OREGON STATE UNIVERSITY

Zebrafish as a model for Vertebrate Development

TitleZebrafish as a model for Vertebrate Development
Publication TypeThesis
Year of Publication1997
AuthorsMcPherson, Katrina
Academic DepartmentBiochemistry/Biophysics
Thesis AdvisorBarnes, David
DegreeBachelor of Arts in international Studies in Biochemistry/Biophysics
Number of Pages18
Date Published06/1997
UniversityOregon State University
CityCorvallis
Thesis TypeUndergraduate
KeywordsBiochemistry, Biophysics, early development, genes, Max Planck Institute, Zebrafish
Abstract

The fruit fly, Drosophila melanogaster, has been one of the primary models for developmental genetics since the beginning of this century. Christiane Nüsslein-Volhard, who is presently director of the Department of Genetics of the Max Planck Institute for Developmental Biology in Tubingen, Germany, was one of three developmental biologists who won the Nobel Prize for Physiology or Medicine in 1995 for work in discovering the genes controlling embryonic development in Drosophila. Among the important aspects of her work, which was done with Eric Wieschaus, was the discovery of the segment control genes and the use of saturation mutagenesis to identify all genes controlling early development.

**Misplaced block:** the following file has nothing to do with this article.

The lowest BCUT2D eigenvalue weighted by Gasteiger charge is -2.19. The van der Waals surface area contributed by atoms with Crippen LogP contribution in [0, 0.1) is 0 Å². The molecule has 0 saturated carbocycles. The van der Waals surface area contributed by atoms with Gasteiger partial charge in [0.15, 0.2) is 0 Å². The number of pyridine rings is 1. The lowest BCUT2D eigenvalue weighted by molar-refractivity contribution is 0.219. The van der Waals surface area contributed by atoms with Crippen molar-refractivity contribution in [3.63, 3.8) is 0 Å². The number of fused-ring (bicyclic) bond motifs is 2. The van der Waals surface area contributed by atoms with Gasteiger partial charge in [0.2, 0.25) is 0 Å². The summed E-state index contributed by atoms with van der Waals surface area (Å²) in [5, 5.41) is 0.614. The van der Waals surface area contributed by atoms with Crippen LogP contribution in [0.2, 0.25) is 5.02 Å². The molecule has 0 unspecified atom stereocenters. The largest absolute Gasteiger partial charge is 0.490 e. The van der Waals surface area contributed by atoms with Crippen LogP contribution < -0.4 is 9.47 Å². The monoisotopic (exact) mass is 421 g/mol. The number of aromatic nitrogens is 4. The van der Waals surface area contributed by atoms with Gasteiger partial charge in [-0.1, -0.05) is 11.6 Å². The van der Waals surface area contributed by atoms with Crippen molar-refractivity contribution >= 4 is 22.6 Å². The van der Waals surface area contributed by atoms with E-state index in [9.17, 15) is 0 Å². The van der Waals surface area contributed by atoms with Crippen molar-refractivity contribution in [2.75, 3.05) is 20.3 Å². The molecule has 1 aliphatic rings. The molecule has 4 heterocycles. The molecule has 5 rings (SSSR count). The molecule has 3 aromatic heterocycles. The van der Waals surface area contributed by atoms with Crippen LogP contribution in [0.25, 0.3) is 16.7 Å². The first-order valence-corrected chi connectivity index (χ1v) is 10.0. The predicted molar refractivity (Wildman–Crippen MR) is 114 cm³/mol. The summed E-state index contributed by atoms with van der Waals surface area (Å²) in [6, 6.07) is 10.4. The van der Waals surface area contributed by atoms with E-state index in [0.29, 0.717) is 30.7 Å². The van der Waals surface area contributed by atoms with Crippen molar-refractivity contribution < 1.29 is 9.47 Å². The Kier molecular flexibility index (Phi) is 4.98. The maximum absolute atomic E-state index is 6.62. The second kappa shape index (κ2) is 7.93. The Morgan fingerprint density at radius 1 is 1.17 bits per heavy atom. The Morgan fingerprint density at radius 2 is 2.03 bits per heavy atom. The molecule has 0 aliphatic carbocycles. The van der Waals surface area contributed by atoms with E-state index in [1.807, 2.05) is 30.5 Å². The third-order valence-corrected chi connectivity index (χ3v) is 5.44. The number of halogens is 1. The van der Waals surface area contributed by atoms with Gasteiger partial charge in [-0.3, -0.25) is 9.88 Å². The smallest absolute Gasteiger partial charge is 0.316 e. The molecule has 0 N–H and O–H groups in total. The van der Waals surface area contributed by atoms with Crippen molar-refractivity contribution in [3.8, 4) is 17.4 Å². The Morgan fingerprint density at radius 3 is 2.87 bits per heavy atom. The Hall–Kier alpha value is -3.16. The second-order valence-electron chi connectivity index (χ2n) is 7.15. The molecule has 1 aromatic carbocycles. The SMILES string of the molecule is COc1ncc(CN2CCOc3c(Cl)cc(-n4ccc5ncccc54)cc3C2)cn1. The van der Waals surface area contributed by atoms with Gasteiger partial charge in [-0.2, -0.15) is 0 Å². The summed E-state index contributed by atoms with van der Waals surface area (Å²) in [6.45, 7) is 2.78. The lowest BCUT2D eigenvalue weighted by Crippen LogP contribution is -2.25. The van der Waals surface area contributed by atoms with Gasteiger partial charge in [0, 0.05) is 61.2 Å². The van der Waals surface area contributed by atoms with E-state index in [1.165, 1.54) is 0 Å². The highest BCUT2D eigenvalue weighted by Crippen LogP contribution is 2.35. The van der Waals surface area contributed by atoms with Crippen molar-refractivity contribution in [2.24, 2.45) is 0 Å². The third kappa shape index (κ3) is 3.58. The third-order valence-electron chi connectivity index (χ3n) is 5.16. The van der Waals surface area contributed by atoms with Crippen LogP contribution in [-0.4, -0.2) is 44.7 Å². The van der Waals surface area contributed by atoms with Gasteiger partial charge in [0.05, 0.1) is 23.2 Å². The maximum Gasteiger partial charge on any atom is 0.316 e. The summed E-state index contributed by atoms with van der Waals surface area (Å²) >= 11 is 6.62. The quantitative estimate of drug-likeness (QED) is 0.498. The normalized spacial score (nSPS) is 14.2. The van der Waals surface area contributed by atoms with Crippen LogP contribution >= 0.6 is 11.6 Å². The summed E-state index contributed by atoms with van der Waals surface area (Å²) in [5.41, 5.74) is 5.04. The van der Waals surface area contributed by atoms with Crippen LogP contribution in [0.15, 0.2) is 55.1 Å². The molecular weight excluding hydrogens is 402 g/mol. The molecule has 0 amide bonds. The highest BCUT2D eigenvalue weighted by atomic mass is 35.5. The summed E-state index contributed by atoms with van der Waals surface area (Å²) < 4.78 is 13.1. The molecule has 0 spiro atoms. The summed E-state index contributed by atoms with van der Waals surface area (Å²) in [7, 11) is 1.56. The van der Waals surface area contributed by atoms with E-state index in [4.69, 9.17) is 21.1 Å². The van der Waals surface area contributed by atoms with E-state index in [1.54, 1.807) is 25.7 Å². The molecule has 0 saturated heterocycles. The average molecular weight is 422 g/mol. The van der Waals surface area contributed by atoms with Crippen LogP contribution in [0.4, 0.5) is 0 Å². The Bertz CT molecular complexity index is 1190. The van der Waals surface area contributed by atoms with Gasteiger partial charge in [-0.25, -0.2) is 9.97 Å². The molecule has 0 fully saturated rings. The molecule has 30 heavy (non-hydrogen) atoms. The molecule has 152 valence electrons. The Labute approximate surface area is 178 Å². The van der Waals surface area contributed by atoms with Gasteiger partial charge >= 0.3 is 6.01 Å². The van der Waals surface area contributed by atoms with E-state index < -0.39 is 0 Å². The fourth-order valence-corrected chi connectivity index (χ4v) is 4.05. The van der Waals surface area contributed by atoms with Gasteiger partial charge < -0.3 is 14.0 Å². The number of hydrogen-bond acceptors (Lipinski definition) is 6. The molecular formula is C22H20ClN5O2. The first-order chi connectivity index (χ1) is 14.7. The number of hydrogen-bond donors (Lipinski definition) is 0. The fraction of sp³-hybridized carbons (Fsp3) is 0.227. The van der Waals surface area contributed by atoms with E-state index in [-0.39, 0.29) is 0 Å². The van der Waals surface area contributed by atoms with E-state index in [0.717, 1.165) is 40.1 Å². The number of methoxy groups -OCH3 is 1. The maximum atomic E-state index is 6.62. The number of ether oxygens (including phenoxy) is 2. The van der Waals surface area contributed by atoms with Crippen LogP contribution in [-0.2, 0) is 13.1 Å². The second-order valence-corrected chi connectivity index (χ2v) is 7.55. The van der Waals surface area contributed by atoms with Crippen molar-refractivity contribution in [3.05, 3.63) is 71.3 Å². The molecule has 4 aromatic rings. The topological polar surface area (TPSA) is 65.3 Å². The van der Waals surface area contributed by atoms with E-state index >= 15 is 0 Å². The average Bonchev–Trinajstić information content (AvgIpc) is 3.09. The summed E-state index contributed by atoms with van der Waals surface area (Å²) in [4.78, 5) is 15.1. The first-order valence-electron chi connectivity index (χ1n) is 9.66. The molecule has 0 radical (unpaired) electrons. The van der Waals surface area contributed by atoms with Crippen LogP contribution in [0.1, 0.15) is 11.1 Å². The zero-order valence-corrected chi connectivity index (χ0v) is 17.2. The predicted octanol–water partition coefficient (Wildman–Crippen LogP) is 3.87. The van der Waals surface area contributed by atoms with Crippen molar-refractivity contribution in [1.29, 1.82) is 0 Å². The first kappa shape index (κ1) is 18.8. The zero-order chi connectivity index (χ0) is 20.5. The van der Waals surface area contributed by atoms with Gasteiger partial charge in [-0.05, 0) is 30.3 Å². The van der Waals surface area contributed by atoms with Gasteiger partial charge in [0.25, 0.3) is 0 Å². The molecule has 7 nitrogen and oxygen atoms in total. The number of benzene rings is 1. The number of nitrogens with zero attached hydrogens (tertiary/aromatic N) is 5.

Nüsslein-Volhard has applied the same techniques to zebrafish, Brachydanio rerio, in order to uncover the genes specific to the early embryonic development of vertebrates. A large-scale saturation screen was performed using ENU (N-ethyl-N-nitrosourea) to induce random point mutations in order to identify all of the genes controlling early development. Nearly 1200 specific phenotypes were found, which can be assigned to 372 genes. Presently, these genes are being mapped at the Max Planck Institute using simple sequence repeats.